What I find totally incredible about this day, though, is all the different bunards! Every region, sometimes even an individual farm, has it's own design that's been passed down for hundreds of years. Normally guys and girls get their bunards when they are confirmed by the church at age 14, and it's not uncommon that a mother or grandmother will have been embroidering bits of fabric, or buying individual pure silver or gold buttons each year, since they were just a baby. Altogether, a bunard can cost anywhere from $4,000 to $6,500, and they will wear them on special occasions for the rest of their lives (they're made with extra bits of fabric that can be let out as you grow). The one I'm wearing in the photo is borrowed from a friend, Heidi, who wears the bunard of her mother's homeland in the West Telemark region. It was a super heavy dress, and it took two extra people to get me into it, but it was so fun to play dress-up Norwegian style! 






Friday, May 4, 2012

Kragerø: Painting The Town Red


     This past weekend we took a team of twenty YWAMers to the Kragerø Russ Festival in the south of Norway to help out with the event. The festival brought in over 900 graduating high school seniors (called Russ in Norway) for teaching, worship, and a whole lot of fun. As the Russ head into their last month of school, there's a nation-wide expectation for them to go absolutely crazy. They pull tons of insane stunts, cause some playful mayhem, and generally enjoy their last weeks together as classmates. It's a lot of fun, and truly good-intentioned, but in recent decades the typical theme of this season have moved toward "drink as much as possible, have as much sex as possible, and experiment with anything and everything." This festival in Kragerø gives the Christian students an alternative to the typical Russ festivals happening around Norway in the weeks that follow. It's really an important time of strengthening as the students prepare to be Salt and Light among their non-Christian friends.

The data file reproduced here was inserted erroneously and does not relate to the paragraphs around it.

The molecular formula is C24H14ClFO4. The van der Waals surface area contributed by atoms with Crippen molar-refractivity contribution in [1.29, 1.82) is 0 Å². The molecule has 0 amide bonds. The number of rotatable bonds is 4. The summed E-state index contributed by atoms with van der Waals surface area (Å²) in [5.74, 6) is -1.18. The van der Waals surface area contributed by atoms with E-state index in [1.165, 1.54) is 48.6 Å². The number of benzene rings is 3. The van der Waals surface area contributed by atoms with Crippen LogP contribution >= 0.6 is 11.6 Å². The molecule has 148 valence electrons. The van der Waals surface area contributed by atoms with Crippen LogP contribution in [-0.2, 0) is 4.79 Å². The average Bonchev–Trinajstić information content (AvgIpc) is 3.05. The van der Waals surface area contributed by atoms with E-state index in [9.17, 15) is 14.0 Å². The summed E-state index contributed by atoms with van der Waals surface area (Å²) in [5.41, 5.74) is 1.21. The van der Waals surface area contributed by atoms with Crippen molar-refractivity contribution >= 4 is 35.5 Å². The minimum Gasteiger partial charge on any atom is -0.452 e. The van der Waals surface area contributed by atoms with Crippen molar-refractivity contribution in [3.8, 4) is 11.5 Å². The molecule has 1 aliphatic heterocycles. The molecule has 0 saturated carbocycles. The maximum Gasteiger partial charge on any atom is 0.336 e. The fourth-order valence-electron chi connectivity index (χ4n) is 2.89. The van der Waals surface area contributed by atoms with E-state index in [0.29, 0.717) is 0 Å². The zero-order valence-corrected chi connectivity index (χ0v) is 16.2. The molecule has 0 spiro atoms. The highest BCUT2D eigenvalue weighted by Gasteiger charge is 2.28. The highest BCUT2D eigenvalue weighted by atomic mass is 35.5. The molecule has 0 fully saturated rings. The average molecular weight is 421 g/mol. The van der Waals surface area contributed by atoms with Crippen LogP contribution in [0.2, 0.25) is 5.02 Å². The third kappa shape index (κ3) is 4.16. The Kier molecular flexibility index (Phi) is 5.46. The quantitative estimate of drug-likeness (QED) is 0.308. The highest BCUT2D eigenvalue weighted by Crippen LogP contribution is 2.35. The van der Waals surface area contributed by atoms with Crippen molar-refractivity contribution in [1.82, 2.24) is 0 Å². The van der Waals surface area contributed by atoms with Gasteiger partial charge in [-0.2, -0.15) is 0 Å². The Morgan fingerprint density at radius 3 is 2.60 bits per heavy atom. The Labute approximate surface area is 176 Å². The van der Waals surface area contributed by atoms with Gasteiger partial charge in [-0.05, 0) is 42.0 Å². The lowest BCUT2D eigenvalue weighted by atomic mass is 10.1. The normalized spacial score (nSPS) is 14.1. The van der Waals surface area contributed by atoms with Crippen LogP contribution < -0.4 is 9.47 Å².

As a part of YWAM's involvement in the event, I was asked to put together a 24/7 prayer room in the concert hall. This was a quiet place, away from the chaos of the festival, where the students could come to pray and be prayed for. Many came there to meet with God, to worship, to lay down their rights, to commit to live abstenant and sober lifestyles during the graduation party month and beyond. We also had staff there around the clock interceding for the festival, praying through requests written by students, and lifting up the weeks leading up to the graduation and the beginning of a new chapter in the lives of these youths. It was such a privilege to be apart of this, and all I can say is I CAN'T WAIT FOR NEXT YEAR!